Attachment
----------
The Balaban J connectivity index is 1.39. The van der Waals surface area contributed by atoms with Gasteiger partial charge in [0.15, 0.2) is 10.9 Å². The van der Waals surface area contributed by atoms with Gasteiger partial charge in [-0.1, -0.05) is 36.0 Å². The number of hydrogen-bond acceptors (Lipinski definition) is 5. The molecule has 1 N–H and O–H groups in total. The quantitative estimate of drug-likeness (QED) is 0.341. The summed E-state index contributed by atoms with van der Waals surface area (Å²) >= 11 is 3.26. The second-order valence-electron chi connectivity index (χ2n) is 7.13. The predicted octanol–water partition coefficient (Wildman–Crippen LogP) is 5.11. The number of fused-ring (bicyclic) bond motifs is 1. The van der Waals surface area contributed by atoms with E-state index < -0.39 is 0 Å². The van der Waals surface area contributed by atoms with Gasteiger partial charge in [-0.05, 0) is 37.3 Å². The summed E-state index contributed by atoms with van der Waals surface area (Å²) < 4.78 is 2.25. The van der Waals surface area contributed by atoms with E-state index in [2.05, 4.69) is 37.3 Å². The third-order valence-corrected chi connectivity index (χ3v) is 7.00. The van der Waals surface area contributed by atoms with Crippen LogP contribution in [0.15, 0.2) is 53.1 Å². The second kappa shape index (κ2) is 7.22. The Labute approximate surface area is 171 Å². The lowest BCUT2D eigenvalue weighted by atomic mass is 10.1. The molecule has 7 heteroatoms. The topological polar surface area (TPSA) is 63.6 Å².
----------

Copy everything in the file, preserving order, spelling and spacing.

The Balaban J connectivity index is 1.39. The van der Waals surface area contributed by atoms with Gasteiger partial charge in [0.15, 0.2) is 10.9 Å². The van der Waals surface area contributed by atoms with Gasteiger partial charge in [-0.1, -0.05) is 36.0 Å². The number of hydrogen-bond acceptors (Lipinski definition) is 5. The molecule has 1 N–H and O–H groups in total. The quantitative estimate of drug-likeness (QED) is 0.341. The summed E-state index contributed by atoms with van der Waals surface area (Å²) >= 11 is 3.26. The second-order valence-electron chi connectivity index (χ2n) is 7.13. The predicted octanol–water partition coefficient (Wildman–Crippen LogP) is 5.11. The number of fused-ring (bicyclic) bond motifs is 1. The van der Waals surface area contributed by atoms with E-state index < -0.39 is 0 Å². The van der Waals surface area contributed by atoms with Gasteiger partial charge in [-0.05, 0) is 37.3 Å². The summed E-state index contributed by atoms with van der Waals surface area (Å²) < 4.78 is 2.25. The van der Waals surface area contributed by atoms with E-state index in [2.05, 4.69) is 37.3 Å². The third-order valence-corrected chi connectivity index (χ3v) is 7.00. The van der Waals surface area contributed by atoms with Crippen LogP contribution in [0.15, 0.2) is 53.1 Å². The second kappa shape index (κ2) is 7.22. The Labute approximate surface area is 171 Å². The lowest BCUT2D eigenvalue weighted by atomic mass is 10.1. The molecule has 7 heteroatoms. The topological polar surface area (TPSA) is 63.6 Å².